Greg lost the love of his life and he won’t stop until he finds out why.
Here, Greg, 71, tells the story in his own words.
Gazing up at his mum adoringly, my son, Nick, made a pledge. ‘I’m never getting married until I find someone like you,’ he declared.
Just a little kid, his words were wise beyond his years. See, everyone adored my wife, Vanita, who I nicknamed Pie – short for sweetie-pie. But I took our love for granted. Directing TV commercials, my job took me across the globe and away from what should have been my world – Vanita. I worked long and hard, driving a wedge between us, and in 2007, when Nick was 22, we split. Married for 27 years, losing Vanita was the biggest regret of my life. Then a strange thing happened. We became best friends, meeting up for lunch at least once a week and having dinner with Nick every fortnight.
Living apart, we were closer than ever. ‘All my friends think it’s the perfect situation!’ Vanita confided in me. We’d been separated for five years when she went to Egypt on holiday. Travelling to nearby Oman, Vanita, an interior designer, was captivated by the Middle Eastern nation’s beauty and architecture. ‘I’ve fallen in love with it!’ she told me on her return. So charmed, she decided to spend six months there, visiting Dubai, Abu Dhabi and Oman. Meeting for a farewell drink just before she left, I hopped in a taxi afterwards and was struck with sadness as Vanita waved from the kerb. I just want to hug her one more time! I thought, fighting the urge to run back to her. Somehow,
I knew I wouldn’t see her for a very long time.
After flying out in January 2013, Vanita kept me updated on her travels, emailing every few days. I’m living the dream, she gushed.All alone in a foreign country, Vanita was well aware of the dangers.There are many perils of being one of the few single, green-eyed blondes in the region, she emailed once. I am making new friends, but gradually, as I have now worked out, you have to be careful who you connect with, she said ominously in another. Writing back, I pleaded, Please stay safe – if anything goes wrong, at any point, just ring me!
And from halfway across the world, the spark seemed to be reignited between us. Reminiscing about our wedding day, Vanita told me the day I proposed was the happiest of her life. Maybe we can get back together, I hoped. Enjoying herself so much, Vanita extended her trip. Then one day in July 2013 the phone rang. It was a police officer. ‘I’m so sorry, but your ex-wife’s body has been found on a beach in Oman,’ she said. Vanita had been discovered 10 days earlier. My world crumbled around me and my breath caught in my throat. Checking my inbox, Vanita had last written the day before her body had been stumbled upon. You and Nick are my favourite guys, she’d reminded me. How was I going to tell our son that he’d lost his precious mum?
My first instinct was to jump on a plane and bring her back home. But dealing with the Department of Foreign Affairs, I was advised to stay put. Meeting Nick the next day, I broke the horrible news. On the surface, he stayed strong, but I knew he was completely crushed. Reeling, I had more questions than answers. Then five months after she died, we finally got some. According to the autopsy report, she’d drowned, taking her own life. She’d booked a one-way ticket to the country, so they said she must have had no intention of coming home. That’s not true! I thought. Her credit card statement showed a payment for a return flight to Australia, purchased a fortnight before her death. I found out that after checking out of the Hilton Salalah Resort on June 24, Vanita took a taxi to Al Mughsail beach. Witnesses had seen her sitting on the shore with all 40 kilos of her luggage. They warned her not to swim due to the fierce currents and Vanita promised she wouldn’t. ‘I’m just waiting for a friend,’ she’d assured them.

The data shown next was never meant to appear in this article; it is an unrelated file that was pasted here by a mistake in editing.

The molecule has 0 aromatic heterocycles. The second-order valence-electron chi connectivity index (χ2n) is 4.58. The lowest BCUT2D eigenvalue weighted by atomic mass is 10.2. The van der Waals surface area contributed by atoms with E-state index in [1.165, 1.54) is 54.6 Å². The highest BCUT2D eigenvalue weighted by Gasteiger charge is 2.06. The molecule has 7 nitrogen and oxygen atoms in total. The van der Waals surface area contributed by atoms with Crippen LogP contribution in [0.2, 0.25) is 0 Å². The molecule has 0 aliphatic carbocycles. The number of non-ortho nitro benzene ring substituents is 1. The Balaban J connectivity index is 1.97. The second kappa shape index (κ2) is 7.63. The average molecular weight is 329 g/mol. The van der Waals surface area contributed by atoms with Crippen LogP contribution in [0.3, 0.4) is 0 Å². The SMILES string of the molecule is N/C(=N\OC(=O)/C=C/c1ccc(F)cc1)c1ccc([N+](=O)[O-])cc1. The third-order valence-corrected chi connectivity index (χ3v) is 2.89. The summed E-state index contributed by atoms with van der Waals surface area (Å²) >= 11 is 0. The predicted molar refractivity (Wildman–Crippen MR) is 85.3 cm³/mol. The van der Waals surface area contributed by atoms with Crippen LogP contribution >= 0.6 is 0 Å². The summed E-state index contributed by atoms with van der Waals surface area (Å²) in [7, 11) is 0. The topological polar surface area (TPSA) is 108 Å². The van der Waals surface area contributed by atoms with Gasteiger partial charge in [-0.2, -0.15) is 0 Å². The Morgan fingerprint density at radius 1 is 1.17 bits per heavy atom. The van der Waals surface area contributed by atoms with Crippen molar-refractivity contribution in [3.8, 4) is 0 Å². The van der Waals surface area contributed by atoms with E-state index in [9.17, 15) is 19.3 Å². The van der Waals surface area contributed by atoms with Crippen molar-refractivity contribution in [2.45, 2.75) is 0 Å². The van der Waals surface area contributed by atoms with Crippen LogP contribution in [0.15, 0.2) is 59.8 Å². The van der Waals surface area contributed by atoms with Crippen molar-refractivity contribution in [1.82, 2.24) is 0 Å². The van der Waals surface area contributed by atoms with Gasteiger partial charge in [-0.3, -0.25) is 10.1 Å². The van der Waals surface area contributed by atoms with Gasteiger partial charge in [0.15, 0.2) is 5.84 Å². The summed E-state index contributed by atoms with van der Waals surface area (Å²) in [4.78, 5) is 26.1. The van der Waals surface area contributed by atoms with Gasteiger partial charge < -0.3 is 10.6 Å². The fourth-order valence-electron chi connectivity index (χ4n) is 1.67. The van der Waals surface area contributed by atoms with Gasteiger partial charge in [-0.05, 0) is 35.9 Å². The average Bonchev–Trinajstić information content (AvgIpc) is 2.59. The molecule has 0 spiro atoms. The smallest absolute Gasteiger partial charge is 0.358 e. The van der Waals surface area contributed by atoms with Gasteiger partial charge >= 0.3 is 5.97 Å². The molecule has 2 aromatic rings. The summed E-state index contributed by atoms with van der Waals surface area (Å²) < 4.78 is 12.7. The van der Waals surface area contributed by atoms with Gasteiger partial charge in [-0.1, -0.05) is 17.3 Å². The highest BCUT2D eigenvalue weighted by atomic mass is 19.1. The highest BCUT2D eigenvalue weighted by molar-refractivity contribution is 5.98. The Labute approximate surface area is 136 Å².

Battered and broken, she was found washed up on the sand the next day, wearing only her left shoe. Her head injuries were consistent with banging into rocks in the sea. Or foul play, I thought, sick to my stomach. At just 59, Vanita was a strong swimmer, and so full of life. I was certain she didn’t commit suicide. Vanita’s dearest friend, Paula, agreed. ‘She had too much to live for,’ she said. Vanita had confided in Paula about a man named Al who she’d met in Sydney and followed to Oman. Was that who she was waiting for? I wondered. Terrifyingly, all of Vanita’s luggage had disappeared, too.
Five years on, I’m trying to gain access to her Yahoo account to see if her sent emails provide any clues. So far I haven’t had any luck due to privacy reasons. I’ve got so many unanswered questions. Who was she due to meet? Did the love of my life drown, or was she murdered? It’s a mystery I’ll keep trying to solve for the rest of my days.
If you or someone you know is struggling to cope call Lifeline Australia on 13 11 14 or NZ on 0800 543 354.
If you have information relating to Vanita Desmond’s death, call Crime Stoppers on 1800 333 000 or go to Crimestoppers.com.au
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